Manhattan's district attorney said state financial crime laws were hopelessly outdated, even as their federal equivalents have been frequently revised in the wake of massive scandals.
New York Decision Roundup - May 21, 2013
This daily roundup provides links to summaries of the latest New York state and federal court decisions.
PERSONAL INJURY - Galo v. Cunningham
OPINION - Summary judgment was awarded to defendant driver who injured pedestrian outside of crosswalk. Defendant testified as to box truck that obstructed pedestrian’s view as he ran across busy 4-lane street. (N.Y. App. Div., 2d Dep’t)
CIVIL RIGHTS - Asian Am. Legal Def. and Educ. Fund. v. New York City Police Dep't
OPINION - Petitioners filed Freedom of Information Law requests relating to alleged covert, domestic surveillance program that targeted Muslim individuals. Some of the data was privileged, confidential information relating to a criminal investigation, or would reveal criminal investigative techniques or procedures. The vast majority of police records are not organized along racial, religious, or ethnic classifications. (Sup. Ct., New York County)
The judge expressed interest in having police wear cameras toward the end of closing arguments in the trial, which lasted more than nine weeks and produced an 8,000-page record.
Several defense attorneys said the move to subpoena hedge fund chief Steven A. Cohen was curious because he would likely assert his Fifth Amendment right against self-incrimination.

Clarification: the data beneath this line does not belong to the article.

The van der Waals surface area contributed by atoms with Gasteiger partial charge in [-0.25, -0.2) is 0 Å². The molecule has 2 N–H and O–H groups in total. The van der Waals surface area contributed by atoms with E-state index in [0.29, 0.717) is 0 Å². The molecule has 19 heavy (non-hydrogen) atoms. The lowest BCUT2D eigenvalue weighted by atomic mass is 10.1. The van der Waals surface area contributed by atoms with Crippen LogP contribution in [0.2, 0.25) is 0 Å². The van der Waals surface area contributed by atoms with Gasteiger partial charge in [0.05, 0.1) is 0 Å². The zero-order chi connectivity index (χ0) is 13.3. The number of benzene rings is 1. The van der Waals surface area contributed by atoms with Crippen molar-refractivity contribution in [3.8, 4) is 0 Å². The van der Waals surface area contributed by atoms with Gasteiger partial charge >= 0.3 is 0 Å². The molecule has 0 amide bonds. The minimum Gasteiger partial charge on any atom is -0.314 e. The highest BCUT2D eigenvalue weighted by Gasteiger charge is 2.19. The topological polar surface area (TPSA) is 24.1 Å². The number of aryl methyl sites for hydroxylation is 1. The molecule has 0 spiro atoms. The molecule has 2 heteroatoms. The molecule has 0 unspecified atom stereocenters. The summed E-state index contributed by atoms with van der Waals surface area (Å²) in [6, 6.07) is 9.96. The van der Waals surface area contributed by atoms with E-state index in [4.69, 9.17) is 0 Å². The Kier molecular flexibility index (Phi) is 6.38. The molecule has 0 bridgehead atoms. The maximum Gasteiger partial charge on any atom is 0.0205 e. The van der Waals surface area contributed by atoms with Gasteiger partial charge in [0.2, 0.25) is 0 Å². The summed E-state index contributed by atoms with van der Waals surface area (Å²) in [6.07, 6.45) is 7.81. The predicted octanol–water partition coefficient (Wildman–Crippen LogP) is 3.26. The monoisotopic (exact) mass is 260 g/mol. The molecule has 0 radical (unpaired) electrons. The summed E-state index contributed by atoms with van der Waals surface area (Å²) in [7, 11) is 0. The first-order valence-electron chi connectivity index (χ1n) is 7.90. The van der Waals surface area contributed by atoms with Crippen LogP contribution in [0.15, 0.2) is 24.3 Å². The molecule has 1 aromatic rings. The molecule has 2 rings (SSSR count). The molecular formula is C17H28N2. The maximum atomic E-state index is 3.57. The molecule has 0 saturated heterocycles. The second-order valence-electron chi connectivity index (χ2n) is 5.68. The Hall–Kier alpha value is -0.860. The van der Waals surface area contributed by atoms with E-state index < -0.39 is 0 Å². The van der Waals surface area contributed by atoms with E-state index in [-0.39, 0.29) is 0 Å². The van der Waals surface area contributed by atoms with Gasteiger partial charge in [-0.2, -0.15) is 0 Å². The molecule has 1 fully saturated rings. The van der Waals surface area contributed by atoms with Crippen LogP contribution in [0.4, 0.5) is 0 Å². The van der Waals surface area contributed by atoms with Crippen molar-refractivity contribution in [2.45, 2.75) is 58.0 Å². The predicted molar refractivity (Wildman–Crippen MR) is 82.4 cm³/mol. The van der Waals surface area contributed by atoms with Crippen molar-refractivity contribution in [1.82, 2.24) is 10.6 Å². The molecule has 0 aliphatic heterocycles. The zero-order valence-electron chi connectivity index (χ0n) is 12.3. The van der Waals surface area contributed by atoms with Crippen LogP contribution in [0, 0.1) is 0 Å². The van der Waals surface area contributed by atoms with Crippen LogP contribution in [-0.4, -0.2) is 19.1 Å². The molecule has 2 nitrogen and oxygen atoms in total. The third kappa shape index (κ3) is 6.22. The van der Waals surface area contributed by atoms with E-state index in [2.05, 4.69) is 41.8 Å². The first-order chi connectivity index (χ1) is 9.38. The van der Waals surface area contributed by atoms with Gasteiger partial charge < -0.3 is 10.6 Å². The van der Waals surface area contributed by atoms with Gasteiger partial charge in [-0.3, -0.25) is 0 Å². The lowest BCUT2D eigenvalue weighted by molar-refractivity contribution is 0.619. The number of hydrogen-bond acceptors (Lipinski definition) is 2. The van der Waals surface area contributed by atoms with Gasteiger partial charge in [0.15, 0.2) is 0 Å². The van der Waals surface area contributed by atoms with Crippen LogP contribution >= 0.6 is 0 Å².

Known for his trial work, Gravante is administrative partner of Boies Schiller & Flexner's New York City office and the firm's general counsel.
Over 50 federal lawsuits have been consolidated, alleging that the label for Bayer's Mirena failed to adequately warn that the device could perforate a woman's uterus and migrate to other parts of the body.
The commission filed its first class action using a 5-year-old law known as GINA, signaling it will actively sue employers it suspects of misusing genetic information to discriminate in the workplace.
The plaintiff, an Alabama medical laboratory, claims that Morgan Stanley steered retirement plan business to ING U.S. and others in exchange for extra fees.
The buyout that sparked the lawsuit at the center of the case in Manhattan federal court involves a company that was bought and sold in seven hours.
Citing a recent federal appeals court decision, U.S. District Judge Jed Rakoff said he had lacked jurisdiction when he threw out much of the lawsuit on April 2.
The plaintiffs seek damages for suffering incurred when the Seastreak Wall Street, carrying more than 320 passengers from New Jersey, slammed into a pier during docking, injuring 57 people, one critically.
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